Anthropogenically enhanced chemical weathering and carbon evasion in the Yangtze Basin.

Guo J, Wang F, Vogt RD, Zhang Y, Liu CQ - Sci Rep (2015)

Spatial correlations between annual average pH and log(NH4+).a, annual averaged values at 19 key cross sections. b, annually averaged values for 105 regular cross sections. pH and log(NH4+) were calculated based on averaged molar concentrations of H+ and NH4+, respectively.
© Copyright Policy - open-access
Related In: Results  -  Collection

License
Show All Figures
getmorefigures.php?uid=PMC4493640&req=5

f2: Spatial correlations between annual average pH and log(NH4+).a, annual averaged values at 19 key cross sections. b, annually averaged values for 105 regular cross sections. pH and log(NH4+) were calculated based on averaged molar concentrations of H+ and NH4+, respectively.
Mentions: At present, there is about 6.77 × 105 ton ammonium nitrogen (NH4+-N) discharged annually into the Yangtze River18. Its nitrification releases proton directly to the water, and therefore causes acidification. However, water acidification by this large proton source is not observed directly by studying long-term pH trends (see Supplementary Information and Supplementary Figure S4 online). Instead, we document it here using two regional data sets from the Chinese Ministry of Environment Protection (MEP). Annual average pH significantly (p < 0.001) decreases with increased log of NH4+ concentration at 19 key sections (Fig. 2a). Extending the assessment to additional 105 sections, thereby covering more regional variations, confirms the similar relationship (Fig. 2b). Acidification through sewage ammonium nitrification is thus postulated to be a major factor governing regional differences in the water quality. This hypothesis is also strengthened by a separate statistical analysis (see Supplementary Information and Supplementary Figure S5 online).

Bottom Line: Strong acids (i.e. sulfuric- and nitric acid) from anthropogenic sources have been found to influence the weathering rate and CO2 consumption, but their integrated effects remain absent in the world largest river basins.Our assessments show that anthropogenic loadings of sulfuric and nitrogen compounds accelerate chemical weathering but lower its CO2 sequestration.These findings have significant relevance to improving our contemporary global biogeochemical budgets.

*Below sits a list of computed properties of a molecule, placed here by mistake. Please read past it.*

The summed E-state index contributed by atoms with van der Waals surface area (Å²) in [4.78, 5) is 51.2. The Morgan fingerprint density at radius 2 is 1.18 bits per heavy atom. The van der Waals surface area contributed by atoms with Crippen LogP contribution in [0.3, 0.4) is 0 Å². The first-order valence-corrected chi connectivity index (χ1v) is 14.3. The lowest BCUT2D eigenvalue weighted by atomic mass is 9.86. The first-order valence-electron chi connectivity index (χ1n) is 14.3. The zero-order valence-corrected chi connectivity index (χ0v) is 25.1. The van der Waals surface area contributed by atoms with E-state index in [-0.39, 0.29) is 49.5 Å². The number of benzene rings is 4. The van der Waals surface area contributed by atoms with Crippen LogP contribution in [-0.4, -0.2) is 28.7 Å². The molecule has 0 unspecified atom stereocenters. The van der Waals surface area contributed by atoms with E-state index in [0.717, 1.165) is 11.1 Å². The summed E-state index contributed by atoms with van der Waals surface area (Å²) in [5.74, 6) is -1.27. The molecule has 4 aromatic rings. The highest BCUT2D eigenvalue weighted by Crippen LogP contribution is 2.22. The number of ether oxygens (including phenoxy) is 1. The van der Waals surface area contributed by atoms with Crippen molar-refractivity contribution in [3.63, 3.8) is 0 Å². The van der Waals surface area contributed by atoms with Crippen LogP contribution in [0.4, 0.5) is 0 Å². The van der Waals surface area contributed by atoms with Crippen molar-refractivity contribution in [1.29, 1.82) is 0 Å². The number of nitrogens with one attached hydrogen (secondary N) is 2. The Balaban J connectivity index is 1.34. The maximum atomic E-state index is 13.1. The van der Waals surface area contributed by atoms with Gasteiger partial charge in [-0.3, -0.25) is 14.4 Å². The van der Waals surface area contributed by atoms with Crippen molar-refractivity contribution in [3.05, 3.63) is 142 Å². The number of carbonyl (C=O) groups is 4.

View Article: PubMed Central - PubMed

Affiliation: College of Resources and Environmental Sciences, China Agricultural University, Beijing 100193, China.

ABSTRACT
Chemical weathering is a fundamental geochemical process regulating the atmosphere-land-ocean fluxes and earth's climate. It is under natural conditions driven primarily by weak carbonic acid that originates from atmosphere CO2 or soil respiration. Chemical weathering is therefore assumed as positively coupled with its CO2 consumption in contemporary geochemistry. Strong acids (i.e. sulfuric- and nitric acid) from anthropogenic sources have been found to influence the weathering rate and CO2 consumption, but their integrated effects remain absent in the world largest river basins. By interpreting the water chemistry and overall proton budget in the Yangtze Basin, we found that anthropogenic acidification had enhanced the chemical weathering by 40% during the past three decades, leading to an increase of 30% in solute discharged to the ocean. Moreover, substitution of carbonic acid by strong acids increased inorganic carbon evasion, offsetting 30% of the CO2 consumption by carbonic weathering. Our assessments show that anthropogenic loadings of sulfuric and nitrogen compounds accelerate chemical weathering but lower its CO2 sequestration. These findings have significant relevance to improving our contemporary global biogeochemical budgets.

No MeSH data available.


Related in: MedlinePlus